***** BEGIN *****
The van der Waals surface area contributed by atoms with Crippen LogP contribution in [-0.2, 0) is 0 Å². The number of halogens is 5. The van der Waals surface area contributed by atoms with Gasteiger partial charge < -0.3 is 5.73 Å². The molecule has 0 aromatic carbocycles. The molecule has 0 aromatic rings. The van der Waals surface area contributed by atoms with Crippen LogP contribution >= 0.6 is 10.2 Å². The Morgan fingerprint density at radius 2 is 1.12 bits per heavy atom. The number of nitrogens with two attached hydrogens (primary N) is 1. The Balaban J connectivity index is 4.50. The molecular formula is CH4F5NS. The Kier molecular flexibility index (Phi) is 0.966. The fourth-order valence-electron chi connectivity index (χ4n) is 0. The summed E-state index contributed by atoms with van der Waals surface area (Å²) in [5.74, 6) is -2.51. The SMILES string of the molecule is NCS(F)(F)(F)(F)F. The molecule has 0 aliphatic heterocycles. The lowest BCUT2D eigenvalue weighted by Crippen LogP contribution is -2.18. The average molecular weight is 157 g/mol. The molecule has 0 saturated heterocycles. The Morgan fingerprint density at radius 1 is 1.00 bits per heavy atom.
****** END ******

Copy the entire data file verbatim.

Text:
The van der Waals surface area contributed by atoms with Crippen LogP contribution in [-0.2, 0) is 0 Å². The number of halogens is 5. The van der Waals surface area contributed by atoms with Gasteiger partial charge < -0.3 is 5.73 Å². The molecule has 0 aromatic carbocycles. The molecule has 0 aromatic rings. The van der Waals surface area contributed by atoms with Crippen LogP contribution >= 0.6 is 10.2 Å². The Morgan fingerprint density at radius 2 is 1.12 bits per heavy atom. The number of nitrogens with two attached hydrogens (primary N) is 1. The Balaban J connectivity index is 4.50. The molecular formula is CH4F5NS. The Kier molecular flexibility index (Phi) is 0.966. The fourth-order valence-electron chi connectivity index (χ4n) is 0. The summed E-state index contributed by atoms with van der Waals surface area (Å²) in [5.74, 6) is -2.51. The SMILES string of the molecule is NCS(F)(F)(F)(F)F. The molecule has 0 aliphatic heterocycles. The lowest BCUT2D eigenvalue weighted by Crippen LogP contribution is -2.18. The average molecular weight is 157 g/mol. The molecule has 0 saturated heterocycles. The Morgan fingerprint density at radius 1 is 1.00 bits per heavy atom.